• Unit 7: Percentages

    We use percentages every day. For example, how about when your aunt's coffee shop advertised pumpkin spice lattes for 50% off – you and your aunt knew this meant half off, and so did the individuals in the ensuing rush of new customers. In this unit, we explore how to compute percentages. What does this mean, and how do we think about percentages more generally?

    In this unit, we answer this question and lots of others that involve percentage computations and applications. For example, we will convert between percents and fractions or decimals and learn about percentage increases and decreases. We will also explore how to calculate some real-world uses, such as restaurant tips and sale prices.

    Completing this unit should take you approximately 2 hours.

    • 7.1: Describing the Meaning of Percent

      What is a percentage or a percent? One clue is in the name itself: per-cent. We frequently use the word per to compare or divide quantities, as in rates and ratios, and the leftover word cent means centum or one hundred in Latin. The term percent refers to a quantity expressed as a fraction (per) whose denominator is 100 (cent).

      For example, we can write 0.5 = \frac{1}{2} = \frac{50}{100} = 50 \%. We pronounce the percentage symbol, %, percent. Isn't it telling that it looks a lot like our division symbol \div?

      We see percentages all the time in the real world – frequently in sales at stores. During a sale, a store might mark their shirts 50% down so that a $20 shirt now costs $10. A week later, the store may announce customers can take an additional 20% off the sale price. How do you determine the new discounted price of the shirt? (Try it!)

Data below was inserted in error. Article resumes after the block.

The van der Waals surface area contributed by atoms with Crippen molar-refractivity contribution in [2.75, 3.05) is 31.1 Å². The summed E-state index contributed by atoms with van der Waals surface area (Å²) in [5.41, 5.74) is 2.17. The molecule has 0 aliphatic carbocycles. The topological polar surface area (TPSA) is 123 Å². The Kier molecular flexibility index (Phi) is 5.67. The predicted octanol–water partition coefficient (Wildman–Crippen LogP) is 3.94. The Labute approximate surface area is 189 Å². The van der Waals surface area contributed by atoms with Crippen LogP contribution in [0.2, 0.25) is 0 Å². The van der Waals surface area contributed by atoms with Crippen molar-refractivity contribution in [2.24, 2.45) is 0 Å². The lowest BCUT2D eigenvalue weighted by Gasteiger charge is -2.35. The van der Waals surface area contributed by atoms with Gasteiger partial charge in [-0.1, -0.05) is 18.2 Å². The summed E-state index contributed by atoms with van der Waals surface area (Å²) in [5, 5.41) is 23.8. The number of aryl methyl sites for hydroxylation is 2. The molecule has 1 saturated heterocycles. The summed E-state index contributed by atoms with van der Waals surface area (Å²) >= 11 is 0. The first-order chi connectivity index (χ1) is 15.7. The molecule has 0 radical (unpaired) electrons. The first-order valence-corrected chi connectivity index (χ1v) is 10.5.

As another example, we can say that 15/100 is 15% or that 0.25 is 25%.

    • 7.2: Converting Between Decimals, Fractions, and Percents

      As we discussed above, a percentage is just a new name for our dear old friend the fraction. Of course, we can also write these friendly rationals in decimal notation. All of this tells us we can convert between all three forms of expression.

    • 7.3: Determine the Percent Given Two Numbers

      It can be useful to express ratios or fraction information in terms of percentages. For example, let's say I have a class of 23 students, and 11 of them earned an A on a test. What percent of the class earned an A?

      It is also useful to know how to reverse this process. When given percentage information, we may want to express it as fraction information. For example, if a pair of pants that normally costs $32 is on sale for 20% off, what is the new, actual price? Can you figure this out?
    • 7.4: Percent Increase or Decrease and Other Percent Applications